Which isn't the same as hating homosexuals and beating up people who don't dress the way I do. At all.6

#2 The Universe is About 6,000 Years Old?!

Bishop Ussher - not a Catholic bishop - decided that the universe is about six millennia old.2 And since he was convinced that the Bible said so, anybody who said otherwise is forever damned to the sit on the hottest griddle in Hell forever. Or maybe even longer.

No, I don't think so. Not at all. Definitely not. No way.

First, there's the Matthew 7:1-5 thing about not judging.

Second, there's a whole lot data that doesn't make much sense unless the planet we live on is upwards of 4,500,000,000 years old.7

But wait - I say I'm a practicing Catholic. Aren't faith and reason, religion and science absolutely incompatible?

#3 Science and Being Catholic

When I converted to Catholicism, I didn't have to stop being interested in God's creation. And I certainly didn't have to start believing that everything we've learned since about 1850 or so is some kind of conspiracy.

Good grief: The Pontifical Academy of Sciences is headquartered at the Vatican.

(The Pontifical Academy of Sciences, used w/o permission)

I wrote enough posts about science, faith, wackadoo assumptions, and getting a grip to warrant making a link page for them:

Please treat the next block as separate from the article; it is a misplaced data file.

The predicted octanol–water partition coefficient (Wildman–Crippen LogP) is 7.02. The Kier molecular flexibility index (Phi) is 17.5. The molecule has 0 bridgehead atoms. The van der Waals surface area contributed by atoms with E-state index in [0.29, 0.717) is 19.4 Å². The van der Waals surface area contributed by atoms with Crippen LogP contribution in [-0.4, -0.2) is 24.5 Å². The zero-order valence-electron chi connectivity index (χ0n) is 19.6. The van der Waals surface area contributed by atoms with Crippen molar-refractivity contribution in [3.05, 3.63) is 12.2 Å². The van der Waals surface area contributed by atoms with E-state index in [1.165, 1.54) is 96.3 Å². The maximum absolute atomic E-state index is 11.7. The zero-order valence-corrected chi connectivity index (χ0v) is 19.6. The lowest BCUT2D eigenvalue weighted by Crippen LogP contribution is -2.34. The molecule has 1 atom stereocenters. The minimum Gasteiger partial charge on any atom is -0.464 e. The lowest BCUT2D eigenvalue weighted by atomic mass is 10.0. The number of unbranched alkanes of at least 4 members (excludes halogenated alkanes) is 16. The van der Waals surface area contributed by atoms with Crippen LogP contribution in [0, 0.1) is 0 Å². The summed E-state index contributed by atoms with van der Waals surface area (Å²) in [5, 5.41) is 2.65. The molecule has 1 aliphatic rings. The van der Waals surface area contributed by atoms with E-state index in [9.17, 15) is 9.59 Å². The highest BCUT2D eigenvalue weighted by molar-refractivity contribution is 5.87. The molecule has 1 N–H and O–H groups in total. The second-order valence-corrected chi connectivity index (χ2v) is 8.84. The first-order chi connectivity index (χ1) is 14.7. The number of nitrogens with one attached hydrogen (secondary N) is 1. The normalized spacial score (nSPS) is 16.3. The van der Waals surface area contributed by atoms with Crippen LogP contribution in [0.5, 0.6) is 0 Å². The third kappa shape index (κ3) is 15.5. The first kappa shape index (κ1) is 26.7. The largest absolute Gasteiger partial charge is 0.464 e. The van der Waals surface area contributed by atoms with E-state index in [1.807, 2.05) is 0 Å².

More to the point, the Catholic Church has a few things to say about science. I've noted a few points under "Science," in the "Background" section near the end of this post.

Bottom line: As a Catholic, I don't have to turn off my brain in church.
"...'Though faith is above reason, there can never be any real discrepancy between faith and reason. Since the same God who reveals mysteries and infuses faith has bestowed the light of reason on the human mind, God cannot deny himself, nor can truth ever contradict truth.'..."
(Catechism of the Catholic Church, 159)

Oars in the Water and Home Schooling

I suppose that a determinedly 'intelligent' America would assume that I must not have my oars in the water, since I
  • Have religious beliefs
    • And take them seriously
  • Home schooled my kids
    • Okay: my wife did most of the work
I won't argue the point.

Maybe it's because I live on the edge of Minnesota's lake country: I don't think in terms of "oars in the water." If my household is like a boat: what we have is more like an outboard motor.

And that's yet another topic.

Related posts:

1 I think reporters and editors accurately record their impressions of real events. When those events involve experiences foreign to their circle of friends and associates, the results show more about the journalists than the events. It's sort of like what you'd get if a newspaper's Art columnist, who specialized in early Dadaism, was sent to cover a monster truck rally.